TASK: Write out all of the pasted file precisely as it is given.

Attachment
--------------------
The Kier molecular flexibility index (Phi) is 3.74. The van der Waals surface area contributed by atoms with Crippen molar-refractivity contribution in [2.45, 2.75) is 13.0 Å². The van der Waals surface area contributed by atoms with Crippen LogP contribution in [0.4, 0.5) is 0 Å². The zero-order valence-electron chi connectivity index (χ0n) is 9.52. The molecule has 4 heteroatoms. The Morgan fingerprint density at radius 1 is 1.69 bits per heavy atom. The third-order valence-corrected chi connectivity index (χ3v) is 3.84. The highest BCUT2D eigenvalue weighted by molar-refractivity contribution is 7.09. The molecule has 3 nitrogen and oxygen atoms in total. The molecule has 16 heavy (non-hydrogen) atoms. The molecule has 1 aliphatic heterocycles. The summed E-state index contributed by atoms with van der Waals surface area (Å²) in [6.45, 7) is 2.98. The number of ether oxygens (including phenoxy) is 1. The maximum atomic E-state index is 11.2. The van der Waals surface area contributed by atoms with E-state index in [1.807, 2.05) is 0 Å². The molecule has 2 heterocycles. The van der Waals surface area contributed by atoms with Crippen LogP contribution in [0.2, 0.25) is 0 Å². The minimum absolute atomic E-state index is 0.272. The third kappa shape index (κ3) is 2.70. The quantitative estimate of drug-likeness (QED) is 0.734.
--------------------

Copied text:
The Kier molecular flexibility index (Phi) is 3.74. The van der Waals surface area contributed by atoms with Crippen molar-refractivity contribution in [2.45, 2.75) is 13.0 Å². The van der Waals surface area contributed by atoms with Crippen LogP contribution in [0.4, 0.5) is 0 Å². The zero-order valence-electron chi connectivity index (χ0n) is 9.52. The molecule has 4 heteroatoms. The Morgan fingerprint density at radius 1 is 1.69 bits per heavy atom. The third-order valence-corrected chi connectivity index (χ3v) is 3.84. The highest BCUT2D eigenvalue weighted by molar-refractivity contribution is 7.09. The molecule has 3 nitrogen and oxygen atoms in total. The molecule has 16 heavy (non-hydrogen) atoms. The molecule has 1 aliphatic heterocycles. The summed E-state index contributed by atoms with van der Waals surface area (Å²) in [6.45, 7) is 2.98. The number of ether oxygens (including phenoxy) is 1. The maximum atomic E-state index is 11.2. The van der Waals surface area contributed by atoms with E-state index in [1.807, 2.05) is 0 Å². The molecule has 2 heterocycles. The van der Waals surface area contributed by atoms with Crippen LogP contribution in [0.2, 0.25) is 0 Å². The minimum absolute atomic E-state index is 0.272. The third kappa shape index (κ3) is 2.70. The quantitative estimate of drug-likeness (QED) is 0.734.